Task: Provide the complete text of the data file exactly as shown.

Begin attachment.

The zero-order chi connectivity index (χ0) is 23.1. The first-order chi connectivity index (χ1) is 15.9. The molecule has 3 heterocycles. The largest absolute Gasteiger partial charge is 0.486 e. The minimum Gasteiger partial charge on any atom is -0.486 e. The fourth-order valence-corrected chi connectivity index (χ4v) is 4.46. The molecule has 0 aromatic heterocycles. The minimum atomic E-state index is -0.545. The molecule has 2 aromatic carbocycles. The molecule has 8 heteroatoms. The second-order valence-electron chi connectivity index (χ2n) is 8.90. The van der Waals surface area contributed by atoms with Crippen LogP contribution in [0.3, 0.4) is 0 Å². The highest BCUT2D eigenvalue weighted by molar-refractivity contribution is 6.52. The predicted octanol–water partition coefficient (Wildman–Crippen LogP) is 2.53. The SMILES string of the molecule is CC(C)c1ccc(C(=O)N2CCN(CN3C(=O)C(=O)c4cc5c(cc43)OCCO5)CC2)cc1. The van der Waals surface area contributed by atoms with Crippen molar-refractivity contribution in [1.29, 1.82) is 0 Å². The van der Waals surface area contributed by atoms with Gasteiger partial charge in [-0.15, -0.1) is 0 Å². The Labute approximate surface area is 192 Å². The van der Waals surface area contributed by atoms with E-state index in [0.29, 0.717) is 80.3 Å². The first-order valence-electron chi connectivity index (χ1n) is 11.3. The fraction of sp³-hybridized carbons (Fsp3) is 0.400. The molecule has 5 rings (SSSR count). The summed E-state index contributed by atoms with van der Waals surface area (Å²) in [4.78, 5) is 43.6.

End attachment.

The zero-order chi connectivity index (χ0) is 23.1. The first-order chi connectivity index (χ1) is 15.9. The molecule has 3 heterocycles. The largest absolute Gasteiger partial charge is 0.486 e. The minimum Gasteiger partial charge on any atom is -0.486 e. The fourth-order valence-corrected chi connectivity index (χ4v) is 4.46. The molecule has 0 aromatic heterocycles. The minimum atomic E-state index is -0.545. The molecule has 2 aromatic carbocycles. The molecule has 8 heteroatoms. The second-order valence-electron chi connectivity index (χ2n) is 8.90. The van der Waals surface area contributed by atoms with Crippen LogP contribution in [0.3, 0.4) is 0 Å². The highest BCUT2D eigenvalue weighted by molar-refractivity contribution is 6.52. The predicted octanol–water partition coefficient (Wildman–Crippen LogP) is 2.53. The SMILES string of the molecule is CC(C)c1ccc(C(=O)N2CCN(CN3C(=O)C(=O)c4cc5c(cc43)OCCO5)CC2)cc1. The van der Waals surface area contributed by atoms with Crippen molar-refractivity contribution in [1.29, 1.82) is 0 Å². The van der Waals surface area contributed by atoms with Gasteiger partial charge in [-0.15, -0.1) is 0 Å². The Labute approximate surface area is 192 Å². The van der Waals surface area contributed by atoms with E-state index in [0.29, 0.717) is 80.3 Å². The first-order valence-electron chi connectivity index (χ1n) is 11.3. The fraction of sp³-hybridized carbons (Fsp3) is 0.400. The molecule has 5 rings (SSSR count). The summed E-state index contributed by atoms with van der Waals surface area (Å²) in [4.78, 5) is 43.6.